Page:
Getting Started With Bowfishing

So you are interested in bowfishing? Well first let me congratulate you on picking an amazing, adrenaline-filled sport to try out! This article will cover everything you need to know about getting started with bowfishing.

Let me issue you a fair warning though – this sport is extremely addicting!

#1 - Bow

Good News - To begin bowfishing you do not need an expensive bow! Many people believe that to start bowfishing you need all this expensive gear but that is NOT the case.

Beginner bow fishermen follow this formula: Cheap + Efficient = All You Need

When first starting out with bowfishing you want to stress comfort. When you are out on the lake trying to stick fish you want to be comfortable with your bow. Your first bow could be a used compound bow from a garage sale or your dads old recurve – as long as you are comfortable with it and it shoots straight you are set!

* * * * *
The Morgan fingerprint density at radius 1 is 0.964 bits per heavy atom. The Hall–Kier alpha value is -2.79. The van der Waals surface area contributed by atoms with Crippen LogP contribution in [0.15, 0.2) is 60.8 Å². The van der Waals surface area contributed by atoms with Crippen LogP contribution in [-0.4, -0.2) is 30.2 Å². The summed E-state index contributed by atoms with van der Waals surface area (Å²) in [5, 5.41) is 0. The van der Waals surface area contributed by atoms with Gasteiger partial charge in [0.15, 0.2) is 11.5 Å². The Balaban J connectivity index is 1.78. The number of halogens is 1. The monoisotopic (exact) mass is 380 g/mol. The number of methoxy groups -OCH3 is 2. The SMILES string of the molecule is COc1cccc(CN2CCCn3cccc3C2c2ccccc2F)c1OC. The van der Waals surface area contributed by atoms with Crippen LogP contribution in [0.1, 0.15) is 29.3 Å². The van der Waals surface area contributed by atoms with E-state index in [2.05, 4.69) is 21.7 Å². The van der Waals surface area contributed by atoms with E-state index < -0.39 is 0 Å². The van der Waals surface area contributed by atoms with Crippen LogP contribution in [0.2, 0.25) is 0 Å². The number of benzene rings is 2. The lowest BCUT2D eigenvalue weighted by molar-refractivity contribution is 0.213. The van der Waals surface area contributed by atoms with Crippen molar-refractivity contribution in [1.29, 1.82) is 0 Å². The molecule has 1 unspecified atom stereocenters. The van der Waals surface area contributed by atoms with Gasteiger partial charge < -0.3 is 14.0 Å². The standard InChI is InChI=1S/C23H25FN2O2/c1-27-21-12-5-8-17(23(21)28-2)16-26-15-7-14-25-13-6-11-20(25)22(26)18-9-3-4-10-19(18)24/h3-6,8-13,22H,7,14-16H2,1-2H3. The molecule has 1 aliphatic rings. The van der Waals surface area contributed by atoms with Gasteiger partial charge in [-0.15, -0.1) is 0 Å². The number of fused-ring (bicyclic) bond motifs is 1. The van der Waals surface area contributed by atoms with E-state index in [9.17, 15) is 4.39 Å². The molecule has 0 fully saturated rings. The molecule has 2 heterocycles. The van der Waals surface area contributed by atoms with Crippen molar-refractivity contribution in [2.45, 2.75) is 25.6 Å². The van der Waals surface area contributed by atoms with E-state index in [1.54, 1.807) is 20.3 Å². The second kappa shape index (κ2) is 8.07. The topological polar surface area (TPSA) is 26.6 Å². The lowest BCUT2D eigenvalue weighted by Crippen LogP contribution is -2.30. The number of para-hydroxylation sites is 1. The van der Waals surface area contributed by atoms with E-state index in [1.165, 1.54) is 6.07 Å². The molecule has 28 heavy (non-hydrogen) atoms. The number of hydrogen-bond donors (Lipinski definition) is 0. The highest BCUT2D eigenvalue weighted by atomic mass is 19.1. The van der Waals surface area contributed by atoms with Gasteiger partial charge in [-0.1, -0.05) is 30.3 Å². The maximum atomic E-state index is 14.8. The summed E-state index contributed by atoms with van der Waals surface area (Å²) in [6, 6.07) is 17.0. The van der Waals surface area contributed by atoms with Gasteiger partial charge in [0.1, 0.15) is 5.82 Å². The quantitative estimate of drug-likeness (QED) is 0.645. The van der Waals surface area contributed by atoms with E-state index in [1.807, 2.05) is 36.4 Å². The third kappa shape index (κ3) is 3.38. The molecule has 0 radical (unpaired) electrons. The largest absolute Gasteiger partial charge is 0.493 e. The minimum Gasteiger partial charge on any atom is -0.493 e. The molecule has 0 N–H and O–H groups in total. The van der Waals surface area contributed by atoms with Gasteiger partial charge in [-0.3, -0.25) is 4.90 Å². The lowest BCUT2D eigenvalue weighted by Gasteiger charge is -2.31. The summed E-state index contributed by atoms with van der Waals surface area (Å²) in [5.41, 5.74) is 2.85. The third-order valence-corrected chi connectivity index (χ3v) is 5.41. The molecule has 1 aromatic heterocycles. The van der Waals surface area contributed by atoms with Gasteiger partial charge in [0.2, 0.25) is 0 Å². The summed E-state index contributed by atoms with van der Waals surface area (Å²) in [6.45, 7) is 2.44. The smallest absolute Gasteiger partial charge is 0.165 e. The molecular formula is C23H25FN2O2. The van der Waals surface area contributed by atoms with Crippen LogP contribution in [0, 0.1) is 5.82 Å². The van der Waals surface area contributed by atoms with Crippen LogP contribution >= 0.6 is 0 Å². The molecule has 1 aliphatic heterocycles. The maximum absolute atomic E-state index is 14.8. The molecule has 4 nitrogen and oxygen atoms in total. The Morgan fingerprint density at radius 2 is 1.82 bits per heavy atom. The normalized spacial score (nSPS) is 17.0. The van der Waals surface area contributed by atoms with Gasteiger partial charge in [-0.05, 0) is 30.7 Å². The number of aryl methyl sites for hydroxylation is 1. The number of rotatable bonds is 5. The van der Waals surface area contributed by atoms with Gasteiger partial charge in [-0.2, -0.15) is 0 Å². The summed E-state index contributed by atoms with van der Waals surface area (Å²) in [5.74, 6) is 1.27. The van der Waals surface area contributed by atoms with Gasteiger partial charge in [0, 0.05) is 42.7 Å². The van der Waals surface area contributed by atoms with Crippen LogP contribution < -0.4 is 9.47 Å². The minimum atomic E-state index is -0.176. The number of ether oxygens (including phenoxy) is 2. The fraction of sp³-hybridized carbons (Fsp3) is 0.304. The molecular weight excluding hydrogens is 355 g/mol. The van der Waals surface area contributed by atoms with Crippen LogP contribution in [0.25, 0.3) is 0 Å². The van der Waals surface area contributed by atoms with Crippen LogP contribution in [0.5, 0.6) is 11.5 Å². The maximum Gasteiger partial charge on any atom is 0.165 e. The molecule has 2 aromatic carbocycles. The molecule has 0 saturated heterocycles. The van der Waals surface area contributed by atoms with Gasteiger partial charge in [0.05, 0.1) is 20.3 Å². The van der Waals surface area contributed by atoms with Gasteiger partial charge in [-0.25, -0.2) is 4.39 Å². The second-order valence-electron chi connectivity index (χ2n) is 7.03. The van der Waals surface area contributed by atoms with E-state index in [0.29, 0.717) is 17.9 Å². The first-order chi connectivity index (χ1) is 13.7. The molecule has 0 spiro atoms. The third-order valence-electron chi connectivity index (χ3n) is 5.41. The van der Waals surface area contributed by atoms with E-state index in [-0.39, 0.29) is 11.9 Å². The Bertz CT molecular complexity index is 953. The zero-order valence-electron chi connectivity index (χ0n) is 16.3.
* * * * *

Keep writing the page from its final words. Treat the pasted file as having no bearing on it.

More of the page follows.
It is important to note also that bowfishing is probably one of the roughest sports on your equipment. Know ahead of time that you are probably going to break some equipment the more you bowfish. Someone may accidentally step on your bow in the boat or your bow may just be so old that the bumps of a long boat ride cause something to break – whatever the case may be just know it happens to everyone.

I say all of that above just to reiterate the fact that your first bow does not need to be fancy!
   Leave your sights at home and learn to trust your instincts!